Populations of the European honey bee, the most important pollinator found around the world, have decreased by 25% over the past 20 years in Europe, and by 59% over the last 58 years in North America. Despite its name, the European honey bee is also quite common in North America and other parts of the world. Indeed, Colony Collapse Disorder (CCD), a term coined for the general decline in the honey bee population, is now a worldwide phenomenon. And this catastrophic global decrease is accelerating.
There are many and complex reasons for this slide toward extinction by the European honey bee, most of them due to humans. The outcome of this situation maybe serious for humanity also, since the loss of the pollinators such as honey bees, will have a major impact on the global availability of foods for people. Albert Einstein predicted this situation, when he said: “Mankind will not survive the Honeybees disappearance for more than five years.”
Major challenges for the honey bee
While the European honey bee (Apis mellifera) is the most common species of honey bee, there are many challenges for the humble honey bee, which affect her chances for survival:
Loss of flowers/food
One of the most important factors restricting bee populations is food availability, in both urbanized and agricultural settings. Land conversion to housing, roads, parking lots, etc. means less access to food sources for bees and isolates patches of flowering plants. Intensively farmed regions with mass-flowering crops that bloom at the same time provide insufficient variety for bees which require nectar and pollen throughout the foraging season. So, less and less available natural food can weaken and even lead to the death of honey bee colonies.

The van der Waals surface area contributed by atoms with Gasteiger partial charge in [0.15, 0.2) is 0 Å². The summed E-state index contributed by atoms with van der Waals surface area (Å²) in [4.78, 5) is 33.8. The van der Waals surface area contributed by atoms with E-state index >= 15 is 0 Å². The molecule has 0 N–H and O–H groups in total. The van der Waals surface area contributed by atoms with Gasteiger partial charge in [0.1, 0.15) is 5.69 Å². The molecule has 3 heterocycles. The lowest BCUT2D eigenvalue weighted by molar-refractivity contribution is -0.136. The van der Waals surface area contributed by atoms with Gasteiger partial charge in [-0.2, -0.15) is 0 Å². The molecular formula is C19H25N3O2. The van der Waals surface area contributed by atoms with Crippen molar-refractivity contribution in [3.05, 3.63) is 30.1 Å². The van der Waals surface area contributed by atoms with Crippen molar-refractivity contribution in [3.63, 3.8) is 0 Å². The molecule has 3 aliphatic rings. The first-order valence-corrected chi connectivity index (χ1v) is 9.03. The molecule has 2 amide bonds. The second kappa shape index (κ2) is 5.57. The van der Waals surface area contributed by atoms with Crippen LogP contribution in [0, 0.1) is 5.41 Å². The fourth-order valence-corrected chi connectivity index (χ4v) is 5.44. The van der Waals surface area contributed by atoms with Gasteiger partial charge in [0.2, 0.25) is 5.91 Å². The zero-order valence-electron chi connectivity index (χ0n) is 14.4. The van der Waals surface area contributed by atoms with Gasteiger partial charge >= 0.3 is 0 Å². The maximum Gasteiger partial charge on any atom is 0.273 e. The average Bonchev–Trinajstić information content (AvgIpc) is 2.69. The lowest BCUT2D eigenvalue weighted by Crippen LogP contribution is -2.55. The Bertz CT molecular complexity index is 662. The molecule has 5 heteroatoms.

The widespread use of pesticides in agriculture is another direct threat to honey bees. More than 150 identified pesticides and fungicides have been found in honey bee pollen, and nectar samples. These represent a direct threat to the life of the honey bees and their developing larvae. The worst offender (worldwide) is a group of pesticides called “neonicotinoids”, which cause both acute, and chronic, poisoning of the honey bees, by destroying their central nervous system. Other pesticides either directly kill the bees, or destroy their immune system. 
When pesticides were used in the past, they were sprayed on leaves or the stem of the plant. This left the pollen and nectar for the bees mainly unaffected. However, with the introduction of GMO (Genetically Modified Organism) crop species that contain pesticide components within the plants’ DNA and therefore in the plants’ pollen and nectar, the entire food supply of a hive of honey bees may be contaminated. 
Intensification of agriculture
The loss and fragmentation of grasslands, old fields, shrub lands, forests, and hedgerows has also led to the weakening of honey bee colonies. The large industrial-style monocultures (the use of a single species for a food crop such as corn, wheat, soybean, etc.) commonly found in North America and much of Europe are not natural, and are only sustained with the application of high amounts of fertilizers, pesticides and through the use of heavy machinery. Monocultures result in a lack of biodiversity within and around croplands, and limit the amount of food to which pollinators have access. Industrial practices such as tillage, irrigation, and the removal of woody vegetation also destroy the natural habitat of the pollinators, such as honey bees, accelerating their demise.